John Butler has held every rank within the Howard County Department of Fire and Rescue Services and as of Jan. 20, he'll hold the department's top spot.
Howard County Executive Allan Kittleman named Butler chief of the county fire and rescue services Tuesday, nearly two months after he was named acting chief following Bill Goddard's resignation.
Kittleman made the announcement at the Long Reach Fire Station — the first station Butler visited as a teenager moving from Cincinnati to Columbia and the last station he was assigned to before moving into administration headquarters. About 100 people attended the ceremony, including county officials and state fire marshal representatives.
In his remarks, Kittleman praised Butler's compassion and empathy over the last month as the department mourned the losses of Capt. Erik Steciak and firefighter Nick Garner.
Steciak was killed Jan. 6 when he was struck by a utility vehicle when responding to a call and Garner died Jan. 20 after a battle with cancer.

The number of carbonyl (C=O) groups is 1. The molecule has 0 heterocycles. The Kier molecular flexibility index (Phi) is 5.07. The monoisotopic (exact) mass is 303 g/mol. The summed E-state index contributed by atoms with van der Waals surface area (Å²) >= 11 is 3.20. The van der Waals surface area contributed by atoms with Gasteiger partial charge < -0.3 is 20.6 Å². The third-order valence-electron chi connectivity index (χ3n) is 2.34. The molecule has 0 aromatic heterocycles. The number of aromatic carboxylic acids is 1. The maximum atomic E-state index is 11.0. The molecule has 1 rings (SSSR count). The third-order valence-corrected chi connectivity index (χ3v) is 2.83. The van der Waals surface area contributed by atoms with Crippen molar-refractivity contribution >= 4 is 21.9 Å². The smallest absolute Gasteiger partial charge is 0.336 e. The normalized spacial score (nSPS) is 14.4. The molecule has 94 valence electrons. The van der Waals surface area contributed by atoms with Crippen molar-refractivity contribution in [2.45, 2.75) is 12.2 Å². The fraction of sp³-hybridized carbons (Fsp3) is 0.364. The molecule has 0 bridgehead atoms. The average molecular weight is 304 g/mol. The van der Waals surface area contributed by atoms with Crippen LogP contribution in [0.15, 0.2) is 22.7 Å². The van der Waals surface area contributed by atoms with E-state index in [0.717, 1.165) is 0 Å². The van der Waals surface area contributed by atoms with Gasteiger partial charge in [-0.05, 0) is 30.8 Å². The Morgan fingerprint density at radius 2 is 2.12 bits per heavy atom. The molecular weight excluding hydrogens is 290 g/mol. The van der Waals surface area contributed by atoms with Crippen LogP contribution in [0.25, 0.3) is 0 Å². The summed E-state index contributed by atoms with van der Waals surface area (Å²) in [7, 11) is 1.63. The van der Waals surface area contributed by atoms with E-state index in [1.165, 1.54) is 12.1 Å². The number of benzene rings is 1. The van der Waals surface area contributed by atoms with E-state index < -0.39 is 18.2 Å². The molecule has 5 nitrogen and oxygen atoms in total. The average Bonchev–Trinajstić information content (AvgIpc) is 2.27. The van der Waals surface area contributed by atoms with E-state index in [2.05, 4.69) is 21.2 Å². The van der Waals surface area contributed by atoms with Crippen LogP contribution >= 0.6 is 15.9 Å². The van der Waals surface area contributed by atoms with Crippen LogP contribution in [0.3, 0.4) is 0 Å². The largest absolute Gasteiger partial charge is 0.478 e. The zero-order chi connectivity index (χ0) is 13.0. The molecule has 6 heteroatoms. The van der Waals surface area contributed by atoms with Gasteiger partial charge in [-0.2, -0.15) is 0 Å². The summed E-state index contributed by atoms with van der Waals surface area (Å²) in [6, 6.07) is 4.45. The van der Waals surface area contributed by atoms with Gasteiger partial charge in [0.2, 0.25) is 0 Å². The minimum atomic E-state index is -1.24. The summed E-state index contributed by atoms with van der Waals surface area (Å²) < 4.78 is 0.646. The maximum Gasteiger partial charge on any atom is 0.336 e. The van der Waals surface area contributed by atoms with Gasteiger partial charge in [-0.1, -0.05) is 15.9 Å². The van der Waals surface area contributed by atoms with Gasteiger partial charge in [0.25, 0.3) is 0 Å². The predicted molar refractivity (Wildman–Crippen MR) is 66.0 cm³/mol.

Kittleman said he was approached by many people about being fire chief once he assumed office, but Butler stood out because of his lifetime of service, both in the fire department and the military.
He added that he knew Butler was the right choice after seeing his actions over the last month.
"I wanted to have someone as fire chief who is compassionate, who has experience," Kittleman said. "I love the fact that he has come up from the ranks over 22 years. He has the respect of both the volunteers and the career [personnel]."
Butler, a member of the fire department since 1993 and former U.S. Marine, served as Deputy Fire Chief before he was named acting chief Dec. 2.
As chief, he pledged to strengthen the collaboration between career and volunteer personnel, referring to the department as "one team, one family."
Butler said he wants to continue the department's culture of innovation, which he believes has been a hallmark of emergency medical services, special operations, and other groups.
"Our continued culture of innovation is critical to adapting to external changes," he said.
Butler also said he'll look to provide opportunities for growth in battalions and he pledged to find ways of efficiently managing the department's financial and human resources.
Butler, who lives in Ellicott City, is a graduate of Oakland Mills High School and holds degrees from the University of Baltimore, Johns Hopkins University and Harvard University's Kennedy School of Government.
Before starting his comments Tuesday, Butler asked those in attendance to take a moment of silence for Garner, who died early that morning.